These sites - certainly for high-value professional and transactional service businesses - have been dealt a death-blow by Google. Since Google reviews became the vehicle of choice for those wanting to 'get back' at businesses that they see - rightly or wrongly - have done them a disservice, we have noticed a very common, and harmful, syndrome that has now reached epidemic proportions: it's called 'deflection' and it means that happy customers are writing to the business's reviews site of choice and unhappy customers are writing to Google, meaning that the business looks much worse than it should on Google. If you suspect that your business has fallen - or may fall - victim to this, please read this article carefully.

And finally...

Like any other professional adviser, we stand or fall on the value of our ongoing service to you, our client - so we don't tie you into any kind of contract.

Thursday 29 November 2018

Recruitment and Google reviews

You are looking for a recruitment consultant. You may be a business looking to recruit staff or someone looking for a career move, so what process will you be going through? Personal recommendation? Industry specialists? The web? Almost certainly a combination of all three, but whatever route you adopt, one thing is for sure, at some stage in the process you will be conducting an online search.

Recruitment consultants and the web

The world of recruitment has come late to Google reviews. Here is a London-based search that is typical of any - UK-wide...

...and what do we see? We see a massive opportunity for any recruitment consultant that succeeds with Google reviews to stand out like a beacon. But before we go ahead and examine that opportunity in detail, let's first pause and consider why reviews matter for recruitment and then why recruitment has not - yet - engaged.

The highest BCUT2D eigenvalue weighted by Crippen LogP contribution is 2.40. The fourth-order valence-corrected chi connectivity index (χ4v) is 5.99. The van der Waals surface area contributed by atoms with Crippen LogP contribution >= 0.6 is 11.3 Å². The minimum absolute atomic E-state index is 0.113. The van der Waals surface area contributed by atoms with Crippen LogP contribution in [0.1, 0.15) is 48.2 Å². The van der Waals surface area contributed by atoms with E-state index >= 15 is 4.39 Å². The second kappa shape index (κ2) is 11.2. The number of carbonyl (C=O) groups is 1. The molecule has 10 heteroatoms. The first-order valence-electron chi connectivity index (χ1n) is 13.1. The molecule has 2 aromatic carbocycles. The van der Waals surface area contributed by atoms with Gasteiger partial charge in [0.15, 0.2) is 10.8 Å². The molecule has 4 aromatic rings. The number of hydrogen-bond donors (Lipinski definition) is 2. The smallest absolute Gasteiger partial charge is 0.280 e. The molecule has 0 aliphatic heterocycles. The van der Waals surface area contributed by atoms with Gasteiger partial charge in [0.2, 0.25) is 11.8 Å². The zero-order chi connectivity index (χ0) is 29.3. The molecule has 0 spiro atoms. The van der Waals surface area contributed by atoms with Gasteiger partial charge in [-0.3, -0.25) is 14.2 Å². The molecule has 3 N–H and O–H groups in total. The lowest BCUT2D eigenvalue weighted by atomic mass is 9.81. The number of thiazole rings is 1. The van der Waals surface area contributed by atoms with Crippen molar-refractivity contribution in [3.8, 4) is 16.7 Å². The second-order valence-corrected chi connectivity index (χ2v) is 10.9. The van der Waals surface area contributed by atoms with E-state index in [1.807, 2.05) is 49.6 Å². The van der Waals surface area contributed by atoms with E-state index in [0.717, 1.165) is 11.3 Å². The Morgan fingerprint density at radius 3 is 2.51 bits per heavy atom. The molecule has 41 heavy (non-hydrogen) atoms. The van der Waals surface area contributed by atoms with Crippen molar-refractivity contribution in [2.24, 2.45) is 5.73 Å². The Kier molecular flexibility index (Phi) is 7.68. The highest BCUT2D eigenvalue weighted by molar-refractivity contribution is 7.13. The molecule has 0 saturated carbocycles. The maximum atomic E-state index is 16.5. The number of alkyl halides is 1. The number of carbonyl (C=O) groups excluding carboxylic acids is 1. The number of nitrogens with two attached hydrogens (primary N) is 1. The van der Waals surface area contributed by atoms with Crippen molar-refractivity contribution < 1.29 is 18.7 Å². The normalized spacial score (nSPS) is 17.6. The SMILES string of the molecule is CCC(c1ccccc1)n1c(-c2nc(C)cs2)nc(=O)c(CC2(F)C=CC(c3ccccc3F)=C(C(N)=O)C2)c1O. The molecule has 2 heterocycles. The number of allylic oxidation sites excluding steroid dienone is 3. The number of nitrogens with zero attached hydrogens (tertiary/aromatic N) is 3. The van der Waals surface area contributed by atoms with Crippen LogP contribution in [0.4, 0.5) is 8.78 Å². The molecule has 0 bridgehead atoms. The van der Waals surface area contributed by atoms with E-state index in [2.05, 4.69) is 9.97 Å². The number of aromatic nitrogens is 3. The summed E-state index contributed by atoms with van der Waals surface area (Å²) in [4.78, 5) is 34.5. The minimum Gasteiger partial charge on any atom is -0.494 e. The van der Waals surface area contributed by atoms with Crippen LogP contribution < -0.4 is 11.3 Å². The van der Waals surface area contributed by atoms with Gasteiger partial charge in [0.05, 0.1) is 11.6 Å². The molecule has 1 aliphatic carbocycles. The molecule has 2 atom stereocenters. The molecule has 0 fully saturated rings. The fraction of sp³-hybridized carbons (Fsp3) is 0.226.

Why reviews matter

Reviews matter because people are influenced by them. How? Well, superficially we have all become conditioned to notice Google scores. We will prefer a business that scores 4.8 over one that scores 3.1 - but where important decisions are concerned, choosing a medical specialist, an estate agent or financial adviser or, I am sure we would all agree, a recruitment consultant, we will read the actual reviews themselves. Here are the first four reviews of one of the agencies listed above...

...so why, assuming they do a decent job for the majority of their clients and applicants, do they allow this impression to persist in search? The answer is almost certainly twofold. First: ignorance - you might be surprised just how many businesses we meet that are unaware of their image in search, they simply didn't know they looked so bad (and nor, in the majority of cases, did they know that they could respond to their reviews). The second, and this is more common than many people think, is fear. Fear of opening their business up to (even more) criticism.

It doesn't have to be this way

Here is a recruitment consultant we met this time last year...

...and here they are now...

...it's the same business. The only difference is that they have engaged with Google reviews.

Managing out the fear